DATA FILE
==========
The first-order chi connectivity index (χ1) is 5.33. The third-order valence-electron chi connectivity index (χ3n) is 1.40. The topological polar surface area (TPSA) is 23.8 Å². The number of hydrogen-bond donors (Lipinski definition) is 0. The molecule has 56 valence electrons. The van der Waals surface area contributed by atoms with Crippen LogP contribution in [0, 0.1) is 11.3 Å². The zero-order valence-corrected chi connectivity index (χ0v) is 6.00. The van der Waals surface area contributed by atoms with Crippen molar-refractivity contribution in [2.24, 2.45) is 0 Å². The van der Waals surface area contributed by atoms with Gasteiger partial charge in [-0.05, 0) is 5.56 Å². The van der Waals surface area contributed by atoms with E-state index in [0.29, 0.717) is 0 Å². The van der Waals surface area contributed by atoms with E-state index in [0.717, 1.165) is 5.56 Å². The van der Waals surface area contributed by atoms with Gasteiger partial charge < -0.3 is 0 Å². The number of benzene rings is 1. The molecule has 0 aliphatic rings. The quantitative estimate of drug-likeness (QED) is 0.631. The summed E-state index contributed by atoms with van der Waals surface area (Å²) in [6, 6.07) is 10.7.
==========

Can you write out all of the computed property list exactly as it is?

The first-order chi connectivity index (χ1) is 5.33. The third-order valence-electron chi connectivity index (χ3n) is 1.40. The topological polar surface area (TPSA) is 23.8 Å². The number of hydrogen-bond donors (Lipinski definition) is 0. The molecule has 56 valence electrons. The van der Waals surface area contributed by atoms with Crippen LogP contribution in [0, 0.1) is 11.3 Å². The zero-order valence-corrected chi connectivity index (χ0v) is 6.00. The van der Waals surface area contributed by atoms with Crippen molar-refractivity contribution in [2.24, 2.45) is 0 Å². The van der Waals surface area contributed by atoms with Gasteiger partial charge in [-0.05, 0) is 5.56 Å². The van der Waals surface area contributed by atoms with E-state index in [0.29, 0.717) is 0 Å². The van der Waals surface area contributed by atoms with E-state index in [0.717, 1.165) is 5.56 Å². The van der Waals surface area contributed by atoms with Gasteiger partial charge < -0.3 is 0 Å². The number of benzene rings is 1. The molecule has 0 aliphatic rings. The quantitative estimate of drug-likeness (QED) is 0.631. The summed E-state index contributed by atoms with van der Waals surface area (Å²) in [6, 6.07) is 10.7.